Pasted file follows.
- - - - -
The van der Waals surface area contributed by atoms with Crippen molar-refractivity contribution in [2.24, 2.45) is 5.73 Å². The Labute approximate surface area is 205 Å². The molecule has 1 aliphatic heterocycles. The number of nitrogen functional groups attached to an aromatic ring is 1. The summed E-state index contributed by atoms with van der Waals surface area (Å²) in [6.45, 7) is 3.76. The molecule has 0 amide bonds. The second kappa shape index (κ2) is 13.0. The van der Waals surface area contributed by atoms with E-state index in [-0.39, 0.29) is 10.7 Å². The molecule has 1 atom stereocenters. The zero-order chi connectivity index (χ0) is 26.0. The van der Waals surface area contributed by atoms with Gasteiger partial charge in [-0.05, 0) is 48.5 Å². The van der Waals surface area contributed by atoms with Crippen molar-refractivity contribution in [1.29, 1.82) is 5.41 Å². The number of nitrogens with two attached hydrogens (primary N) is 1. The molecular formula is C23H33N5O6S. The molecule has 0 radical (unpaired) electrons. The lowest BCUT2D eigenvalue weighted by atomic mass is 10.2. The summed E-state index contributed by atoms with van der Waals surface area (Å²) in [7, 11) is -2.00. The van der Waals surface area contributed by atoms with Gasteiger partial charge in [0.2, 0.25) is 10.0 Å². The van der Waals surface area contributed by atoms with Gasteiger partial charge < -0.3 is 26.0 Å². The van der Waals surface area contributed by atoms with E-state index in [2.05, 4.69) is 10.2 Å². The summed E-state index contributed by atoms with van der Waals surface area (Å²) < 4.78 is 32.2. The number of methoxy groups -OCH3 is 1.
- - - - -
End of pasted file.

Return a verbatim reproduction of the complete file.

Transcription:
The van der Waals surface area contributed by atoms with Crippen molar-refractivity contribution in [2.24, 2.45) is 5.73 Å². The Labute approximate surface area is 205 Å². The molecule has 1 aliphatic heterocycles. The number of nitrogen functional groups attached to an aromatic ring is 1. The summed E-state index contributed by atoms with van der Waals surface area (Å²) in [6.45, 7) is 3.76. The molecule has 0 amide bonds. The second kappa shape index (κ2) is 13.0. The van der Waals surface area contributed by atoms with E-state index in [-0.39, 0.29) is 10.7 Å². The molecule has 1 atom stereocenters. The zero-order chi connectivity index (χ0) is 26.0. The van der Waals surface area contributed by atoms with Gasteiger partial charge in [-0.05, 0) is 48.5 Å². The van der Waals surface area contributed by atoms with Crippen molar-refractivity contribution in [1.29, 1.82) is 5.41 Å². The number of nitrogens with two attached hydrogens (primary N) is 1. The molecular formula is C23H33N5O6S. The molecule has 0 radical (unpaired) electrons. The lowest BCUT2D eigenvalue weighted by atomic mass is 10.2. The summed E-state index contributed by atoms with van der Waals surface area (Å²) in [7, 11) is -2.00. The van der Waals surface area contributed by atoms with Gasteiger partial charge in [0.2, 0.25) is 10.0 Å². The van der Waals surface area contributed by atoms with Gasteiger partial charge < -0.3 is 26.0 Å². The van der Waals surface area contributed by atoms with E-state index in [2.05, 4.69) is 10.2 Å². The summed E-state index contributed by atoms with van der Waals surface area (Å²) < 4.78 is 32.2. The number of methoxy groups -OCH3 is 1.